Prime Minister Tony Abbott is being urged by Liberals to follow his own advice by scaling down his signature $5.5 billion paid parental leave scheme in the interests of sharing the burden in the budget.
The call came as the government refused to hose down speculation of a special deficit levy and actively ramped up talk of big changes to reduce the welfare bill through cuts to the growth rates of a slew of pensions and the introduction of a harsher means test for family payments.
It has also signalled the widespread introduction of co-payments, especially in health, with Mr Abbott arguing that price signals are needed in the health system to remind Australians that "free services to patients are certainly not free to taxpayers".
Liberal MPs contacted on Monday said the government was setting up "an unwinnable argument with voters" if it proceeded with a temporary deficit levy to help balance the budget, while also sticking to a paid parental leave scheme that would give mothers full pay for six months, capped at $150,000 per year.
"I think that's an argument we cannot win," one MP said.
Another Liberal said he was encouraged that voters had understood the messages about sharing the burden but the government could not expect people to hear that message and then turn a blind eye to such a generous parental leave scheme.
"They're saying yes its tough out there, and the budget needs to be tough, but then they say 'what's he [Mr Abbott] going to do about his parental leave scheme?'," he said.
One MP said: "I think it's very very difficult to imagine doing both [deficit levy and PPL] and there's a real sense that the PM needs to be also sharing in the budget pain by dropping his beloved PPL scheme."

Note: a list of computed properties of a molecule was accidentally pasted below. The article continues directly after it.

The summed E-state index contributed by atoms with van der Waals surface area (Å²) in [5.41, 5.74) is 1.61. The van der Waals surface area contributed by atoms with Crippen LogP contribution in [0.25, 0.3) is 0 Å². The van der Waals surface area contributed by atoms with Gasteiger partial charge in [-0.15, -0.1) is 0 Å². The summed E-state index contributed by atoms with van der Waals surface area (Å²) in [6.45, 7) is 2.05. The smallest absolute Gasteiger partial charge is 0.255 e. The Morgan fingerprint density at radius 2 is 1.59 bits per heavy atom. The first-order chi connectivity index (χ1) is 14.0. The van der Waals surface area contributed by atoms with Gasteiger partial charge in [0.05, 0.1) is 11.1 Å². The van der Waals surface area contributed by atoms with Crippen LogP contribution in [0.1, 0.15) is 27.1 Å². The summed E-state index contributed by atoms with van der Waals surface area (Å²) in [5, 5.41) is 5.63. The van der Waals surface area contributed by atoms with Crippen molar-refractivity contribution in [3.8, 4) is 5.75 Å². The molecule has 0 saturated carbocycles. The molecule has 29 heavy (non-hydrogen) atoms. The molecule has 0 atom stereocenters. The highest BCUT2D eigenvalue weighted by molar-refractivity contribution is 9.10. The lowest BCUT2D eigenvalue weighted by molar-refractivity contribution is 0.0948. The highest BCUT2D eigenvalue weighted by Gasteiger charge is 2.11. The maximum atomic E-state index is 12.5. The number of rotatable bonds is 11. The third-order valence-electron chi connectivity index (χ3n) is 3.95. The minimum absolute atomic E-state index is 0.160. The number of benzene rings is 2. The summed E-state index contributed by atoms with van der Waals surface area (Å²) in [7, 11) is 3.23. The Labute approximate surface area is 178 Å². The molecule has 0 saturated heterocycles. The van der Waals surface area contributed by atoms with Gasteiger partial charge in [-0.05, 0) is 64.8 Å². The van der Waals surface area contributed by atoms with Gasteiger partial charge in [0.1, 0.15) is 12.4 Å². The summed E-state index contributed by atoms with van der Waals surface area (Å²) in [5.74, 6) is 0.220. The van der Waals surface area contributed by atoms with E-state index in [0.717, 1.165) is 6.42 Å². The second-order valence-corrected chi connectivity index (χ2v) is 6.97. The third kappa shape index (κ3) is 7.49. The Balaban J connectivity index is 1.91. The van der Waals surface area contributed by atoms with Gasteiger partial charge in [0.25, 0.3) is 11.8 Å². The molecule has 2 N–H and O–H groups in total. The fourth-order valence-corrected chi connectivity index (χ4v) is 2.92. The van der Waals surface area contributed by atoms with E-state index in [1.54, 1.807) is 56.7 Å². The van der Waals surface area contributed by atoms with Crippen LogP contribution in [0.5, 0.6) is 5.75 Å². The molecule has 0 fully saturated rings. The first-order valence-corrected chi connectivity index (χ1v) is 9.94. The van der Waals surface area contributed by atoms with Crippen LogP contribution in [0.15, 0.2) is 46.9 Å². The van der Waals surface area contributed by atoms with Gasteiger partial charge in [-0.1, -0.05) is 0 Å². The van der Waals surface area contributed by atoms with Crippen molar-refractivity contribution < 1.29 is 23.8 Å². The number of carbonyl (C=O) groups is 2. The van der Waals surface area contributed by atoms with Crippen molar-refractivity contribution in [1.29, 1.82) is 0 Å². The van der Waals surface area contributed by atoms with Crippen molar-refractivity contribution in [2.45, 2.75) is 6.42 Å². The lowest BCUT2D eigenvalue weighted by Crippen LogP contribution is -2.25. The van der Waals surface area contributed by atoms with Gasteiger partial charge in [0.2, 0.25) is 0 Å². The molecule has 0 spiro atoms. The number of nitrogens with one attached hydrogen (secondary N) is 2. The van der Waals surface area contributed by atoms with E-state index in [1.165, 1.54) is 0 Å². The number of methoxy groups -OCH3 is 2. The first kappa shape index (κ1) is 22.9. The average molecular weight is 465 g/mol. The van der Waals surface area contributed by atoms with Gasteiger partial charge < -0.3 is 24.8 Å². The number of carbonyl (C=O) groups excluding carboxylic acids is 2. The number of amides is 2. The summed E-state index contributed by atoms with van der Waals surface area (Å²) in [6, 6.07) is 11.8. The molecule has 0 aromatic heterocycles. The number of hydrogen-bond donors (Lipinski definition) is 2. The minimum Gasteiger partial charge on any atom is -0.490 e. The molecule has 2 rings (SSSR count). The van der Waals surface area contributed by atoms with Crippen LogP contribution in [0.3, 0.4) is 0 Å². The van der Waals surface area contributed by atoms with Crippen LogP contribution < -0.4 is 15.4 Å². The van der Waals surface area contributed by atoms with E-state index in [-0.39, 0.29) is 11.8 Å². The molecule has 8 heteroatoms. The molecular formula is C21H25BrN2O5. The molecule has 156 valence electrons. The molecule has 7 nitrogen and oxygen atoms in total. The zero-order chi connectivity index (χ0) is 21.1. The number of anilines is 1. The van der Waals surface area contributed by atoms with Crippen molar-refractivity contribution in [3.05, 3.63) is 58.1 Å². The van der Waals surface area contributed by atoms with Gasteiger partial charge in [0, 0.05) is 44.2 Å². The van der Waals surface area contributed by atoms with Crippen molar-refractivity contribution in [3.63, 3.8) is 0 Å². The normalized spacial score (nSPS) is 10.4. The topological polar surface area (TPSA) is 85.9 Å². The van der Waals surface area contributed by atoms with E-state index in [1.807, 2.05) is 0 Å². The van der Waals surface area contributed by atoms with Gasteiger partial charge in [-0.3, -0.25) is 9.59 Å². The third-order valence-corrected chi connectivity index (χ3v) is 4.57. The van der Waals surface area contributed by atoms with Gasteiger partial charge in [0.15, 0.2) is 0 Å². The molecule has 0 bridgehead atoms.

The electoral reality check underscores the difficult balancing act being attempted by the government with Mr Abbott using a speech last night to the Sydney Institute to signal widespread changes, including an admission that pensions will be changed in just three years with lower indexation and an older eligibility threshold.
"To keep to our commitments, there will be no changes to the pension during this term of Parliament but there should be changes to indexation arrangements and eligibility thresholds in three years' time," he said.
"There are other social security benefits where indexation arrangements and eligibility thresholds should be adjusted now so that our social safety net is more sustainable for the long-term.
"Such benefits won't be less tomorrow than they are today but the rate of increase will be slower and needs to be slower if a comprehensive social safety nest is to be preserved for everyone's future."
The comments represent the clearest indication from the most senior level of government that pensions for the aged and the incapacitated will be progressively cut as a proportion of male average weekly earnings.
With the government's first budget just a fortnight away, Mr Abbott signalled serious inroads would be made into the burgeoning family payments system used by previous governments to buy votes in middle Australia.
In the gun are family tax benefits, with a sharp reduction of $50,000 in the allowable income threshold taking eligibility from the current $150,000 per year for families to $100,000.
"Not for a second would I label families as 'rich' just because they are earning $100,000 a year," he said.
"But the best way to help families in $100,000 a year is long-term tax relief and more business and job opportunities, not social security handouts."
He said he expected people would grumble but promised that everyone would be called on to make a sacrifice, "including high-income earners such as members of Parliament".
The opposition, which suffered a relentless attack from Mr Abbott during the Rudd-Gillard years over broken promises, slammed the suggestion of tax increases and pension changes, branding the proposed deficit levy as a "deceit tax" by a government with such "twisted priorities" it would take money from pensions and the disabled while funding millionaires to have babies.